Satire brought to you by the fine mind of Kellyanne Conway’s dog.
June 2, 2020
“When the going gets tough, the tough get smart!” That was Carolina Beach Mayor Fred Bloggins’ response to the recent bad news on beach renourishment. “No one can say we didn’t see it coming. I guess the third big bailout for Wall Street hedge-fund managers was nail in the piñata. There’s just no money left for people with fewer than two yachts.”
Still, last month’s announcement that the Army Corps of Engineers would no longer perform routine beach renourishment hit beach-front property owners hard. It was no surprise that last night’s city council chambers were standing-room only. The city engineer presented some comparable sea wall situations and then, after a description of the combination of state regulations and sobering cost estimates, there wasn’t much interest in that possibility. But city officials came well-prepared with their own plan designed to make up for loss of future federally funded projects.
Starting July 1 no one will be allowed to cross the Snow’s Cut bridge southbound without dropping 10 pounds of sand into the new tollbooths currently being built. Heavy vehicles will pay an extra 10 pounds for every extra axle. Parking meters will be replaced by ones that accept payments in sand. Two pounds per hour is the proposed rate.
“And don’t try to get away with dumping gravel or old bricks,” warned the mayor. “Your sand has to go through a pretty fine screen. We don’t care where you get the sand. Lowe’s sells 25-pound bags. The soil in any damn blueberry field along I-40 looks pretty much like beach to me. Grab some while you’ve stopped to take a piss. Lake Waccamaw is a couple minutes off Highway 74 or maybe a brief stop at Wrightsville Beach before you come here for some real fun.”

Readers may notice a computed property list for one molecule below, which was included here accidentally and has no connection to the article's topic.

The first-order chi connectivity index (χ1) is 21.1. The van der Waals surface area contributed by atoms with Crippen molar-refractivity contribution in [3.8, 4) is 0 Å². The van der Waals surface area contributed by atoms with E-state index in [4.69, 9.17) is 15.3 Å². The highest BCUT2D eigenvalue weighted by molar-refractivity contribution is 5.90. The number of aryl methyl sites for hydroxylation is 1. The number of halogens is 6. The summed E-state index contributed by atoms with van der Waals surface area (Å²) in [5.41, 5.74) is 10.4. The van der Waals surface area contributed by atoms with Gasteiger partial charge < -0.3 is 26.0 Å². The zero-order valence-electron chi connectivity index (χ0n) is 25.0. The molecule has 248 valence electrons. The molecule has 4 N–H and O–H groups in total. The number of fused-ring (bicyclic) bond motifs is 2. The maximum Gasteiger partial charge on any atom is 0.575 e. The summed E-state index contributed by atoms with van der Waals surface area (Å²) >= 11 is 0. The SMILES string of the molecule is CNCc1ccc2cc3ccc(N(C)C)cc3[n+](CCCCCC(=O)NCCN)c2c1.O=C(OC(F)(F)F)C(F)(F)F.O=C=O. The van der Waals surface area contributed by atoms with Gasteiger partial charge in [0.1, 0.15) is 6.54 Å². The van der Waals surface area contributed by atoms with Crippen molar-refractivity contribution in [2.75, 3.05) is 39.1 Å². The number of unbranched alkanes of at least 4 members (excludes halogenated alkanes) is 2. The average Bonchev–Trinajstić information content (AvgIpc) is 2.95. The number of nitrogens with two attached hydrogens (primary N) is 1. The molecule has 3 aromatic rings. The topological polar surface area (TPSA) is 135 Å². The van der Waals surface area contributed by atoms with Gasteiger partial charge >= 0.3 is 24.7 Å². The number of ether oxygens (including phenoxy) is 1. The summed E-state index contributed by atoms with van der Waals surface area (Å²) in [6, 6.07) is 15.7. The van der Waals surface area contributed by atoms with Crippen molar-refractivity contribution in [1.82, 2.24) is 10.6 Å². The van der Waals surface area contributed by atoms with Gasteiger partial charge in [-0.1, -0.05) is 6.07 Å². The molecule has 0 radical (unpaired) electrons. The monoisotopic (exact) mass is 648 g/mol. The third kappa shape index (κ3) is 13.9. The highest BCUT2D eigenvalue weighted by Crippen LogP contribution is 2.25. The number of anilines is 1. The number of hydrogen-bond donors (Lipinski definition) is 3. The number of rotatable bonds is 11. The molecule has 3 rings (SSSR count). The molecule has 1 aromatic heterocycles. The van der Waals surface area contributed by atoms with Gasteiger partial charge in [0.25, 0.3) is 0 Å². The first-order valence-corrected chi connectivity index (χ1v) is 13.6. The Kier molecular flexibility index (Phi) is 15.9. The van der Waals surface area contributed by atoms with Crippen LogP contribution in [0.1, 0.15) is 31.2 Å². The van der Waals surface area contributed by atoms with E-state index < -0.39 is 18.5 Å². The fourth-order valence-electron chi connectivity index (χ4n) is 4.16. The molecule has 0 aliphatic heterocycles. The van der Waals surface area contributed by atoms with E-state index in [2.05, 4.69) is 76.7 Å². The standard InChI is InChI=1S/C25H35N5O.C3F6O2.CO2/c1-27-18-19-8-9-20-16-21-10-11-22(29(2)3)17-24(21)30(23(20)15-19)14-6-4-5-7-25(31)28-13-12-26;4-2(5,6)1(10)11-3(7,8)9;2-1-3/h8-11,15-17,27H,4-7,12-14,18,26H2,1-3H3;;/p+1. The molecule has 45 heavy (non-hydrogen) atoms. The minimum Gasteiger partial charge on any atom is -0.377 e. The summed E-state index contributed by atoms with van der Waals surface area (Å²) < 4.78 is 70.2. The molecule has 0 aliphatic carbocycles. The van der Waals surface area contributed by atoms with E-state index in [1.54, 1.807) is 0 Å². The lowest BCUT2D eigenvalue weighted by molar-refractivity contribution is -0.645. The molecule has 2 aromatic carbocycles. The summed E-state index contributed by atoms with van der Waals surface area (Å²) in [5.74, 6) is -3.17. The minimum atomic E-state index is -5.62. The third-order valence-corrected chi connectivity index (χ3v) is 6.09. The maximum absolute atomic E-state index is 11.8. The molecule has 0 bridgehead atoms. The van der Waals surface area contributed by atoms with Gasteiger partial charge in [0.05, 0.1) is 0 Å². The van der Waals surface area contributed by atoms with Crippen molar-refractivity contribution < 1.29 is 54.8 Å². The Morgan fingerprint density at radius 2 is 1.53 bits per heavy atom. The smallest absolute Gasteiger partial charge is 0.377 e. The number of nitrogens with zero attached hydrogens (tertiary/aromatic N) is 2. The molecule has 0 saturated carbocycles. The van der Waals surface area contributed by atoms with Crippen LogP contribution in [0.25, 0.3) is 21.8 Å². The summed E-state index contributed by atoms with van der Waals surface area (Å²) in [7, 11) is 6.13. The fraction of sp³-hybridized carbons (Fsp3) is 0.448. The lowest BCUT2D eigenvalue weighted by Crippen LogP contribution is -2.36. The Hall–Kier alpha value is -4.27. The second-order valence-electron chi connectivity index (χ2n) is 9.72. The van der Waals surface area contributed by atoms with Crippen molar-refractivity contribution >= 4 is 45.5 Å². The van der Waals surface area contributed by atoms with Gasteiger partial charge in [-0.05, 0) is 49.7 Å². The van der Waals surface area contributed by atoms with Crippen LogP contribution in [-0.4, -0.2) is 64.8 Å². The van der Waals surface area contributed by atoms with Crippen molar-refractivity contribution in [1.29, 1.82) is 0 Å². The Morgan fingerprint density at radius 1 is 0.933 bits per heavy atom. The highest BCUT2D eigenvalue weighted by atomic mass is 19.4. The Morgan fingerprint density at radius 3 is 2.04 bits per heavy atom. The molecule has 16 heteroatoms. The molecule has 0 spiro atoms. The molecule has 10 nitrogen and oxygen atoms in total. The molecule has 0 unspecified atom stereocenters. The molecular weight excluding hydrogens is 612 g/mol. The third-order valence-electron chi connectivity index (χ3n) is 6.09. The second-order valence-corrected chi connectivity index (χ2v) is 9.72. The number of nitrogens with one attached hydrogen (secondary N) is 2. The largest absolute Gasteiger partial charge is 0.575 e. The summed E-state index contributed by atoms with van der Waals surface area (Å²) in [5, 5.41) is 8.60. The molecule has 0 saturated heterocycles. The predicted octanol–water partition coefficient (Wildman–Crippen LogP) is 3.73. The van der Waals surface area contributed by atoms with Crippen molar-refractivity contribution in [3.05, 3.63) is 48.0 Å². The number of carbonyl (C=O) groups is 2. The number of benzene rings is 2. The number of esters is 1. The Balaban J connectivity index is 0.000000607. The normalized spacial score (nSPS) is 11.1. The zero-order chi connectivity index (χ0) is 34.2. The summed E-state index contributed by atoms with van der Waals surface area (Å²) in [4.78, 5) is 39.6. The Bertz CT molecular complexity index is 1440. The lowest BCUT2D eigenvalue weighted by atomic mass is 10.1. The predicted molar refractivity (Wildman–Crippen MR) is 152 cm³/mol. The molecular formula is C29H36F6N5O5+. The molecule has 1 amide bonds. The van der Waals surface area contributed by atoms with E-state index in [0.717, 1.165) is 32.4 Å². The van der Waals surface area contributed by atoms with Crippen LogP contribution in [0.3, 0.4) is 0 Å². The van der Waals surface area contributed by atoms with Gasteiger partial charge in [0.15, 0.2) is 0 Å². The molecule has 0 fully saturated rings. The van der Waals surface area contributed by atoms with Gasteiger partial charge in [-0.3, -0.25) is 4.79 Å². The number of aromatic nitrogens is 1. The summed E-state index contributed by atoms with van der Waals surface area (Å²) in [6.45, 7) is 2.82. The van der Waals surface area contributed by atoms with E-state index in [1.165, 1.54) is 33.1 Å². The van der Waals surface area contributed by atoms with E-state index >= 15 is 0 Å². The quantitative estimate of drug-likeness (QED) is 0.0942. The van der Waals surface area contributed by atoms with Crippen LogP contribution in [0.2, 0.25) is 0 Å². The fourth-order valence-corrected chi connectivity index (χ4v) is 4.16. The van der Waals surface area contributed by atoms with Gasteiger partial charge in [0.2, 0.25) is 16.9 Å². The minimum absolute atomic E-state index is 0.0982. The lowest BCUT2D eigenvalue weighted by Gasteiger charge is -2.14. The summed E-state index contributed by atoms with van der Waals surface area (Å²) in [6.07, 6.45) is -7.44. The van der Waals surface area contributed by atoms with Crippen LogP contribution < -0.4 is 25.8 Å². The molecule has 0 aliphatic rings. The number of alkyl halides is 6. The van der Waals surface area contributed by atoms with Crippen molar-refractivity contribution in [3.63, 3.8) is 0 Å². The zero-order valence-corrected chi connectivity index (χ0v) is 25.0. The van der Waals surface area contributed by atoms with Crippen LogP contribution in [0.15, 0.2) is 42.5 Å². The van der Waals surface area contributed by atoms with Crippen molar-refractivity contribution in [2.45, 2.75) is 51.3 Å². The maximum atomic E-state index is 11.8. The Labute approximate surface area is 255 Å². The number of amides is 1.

City Manager Joe Snodgrass, whose department first suggested the idea, presented some statistics. “15,000 cars in one summer weekend is not unusual,” he pointed out. “That translates to 75 tons of sand. We can expect an additional 50 tons from parking.”
The mayor then returned to the microphone. “A lot of tourist destinations operate with several currencies,” he explained. “In Cancun or Belize, every business accepts American, Canadian and local cash. Frankly, we think we can turn sand into Carolina Beach’s second currency. Restaurant customers may be encouraged to tip their waiters with sand. Those businesses will, in turn, be allowed to use it to pay part of their tax bill. Sunday morning might see churches passing the collection plate and an empty sandbag. Add some Eagle Scout projects, and we should be able to keep up with Mother Nature.”
Laura Nowblard, head of the tourist board, stepped up to the microphone to present some graphics for the upcoming ad campaign. They showed family cars full of happy people, rear axles sagging under open trunks, overflowing with sand, heading off for a great weekend on Pleasure Island. “C’mon Down With Yer Tail A Draggin” was the slogan.
After the meeting, there were some unhappy conversations in the lobby. Although all attendees realized there weren’t any good options, some people were skeptical of this one. “I can see tipping the bartender with a doubled Lowe’s shopping bag of the stuff,” said a man who preferred not to give his name. “But how do you tip the lap dancer in a strip club? Do you just pull back her G-string and shovel a couple scoops into her private parts?”
“It’s damn stupidity,” said a man wearing a MAGA hat. “Any fool politician can see that you just tell people they can’t leave the island without taking 5 gallons of seawater with them. Stands to reason you can solve the problem two ways: raise the land or lower the ocean.”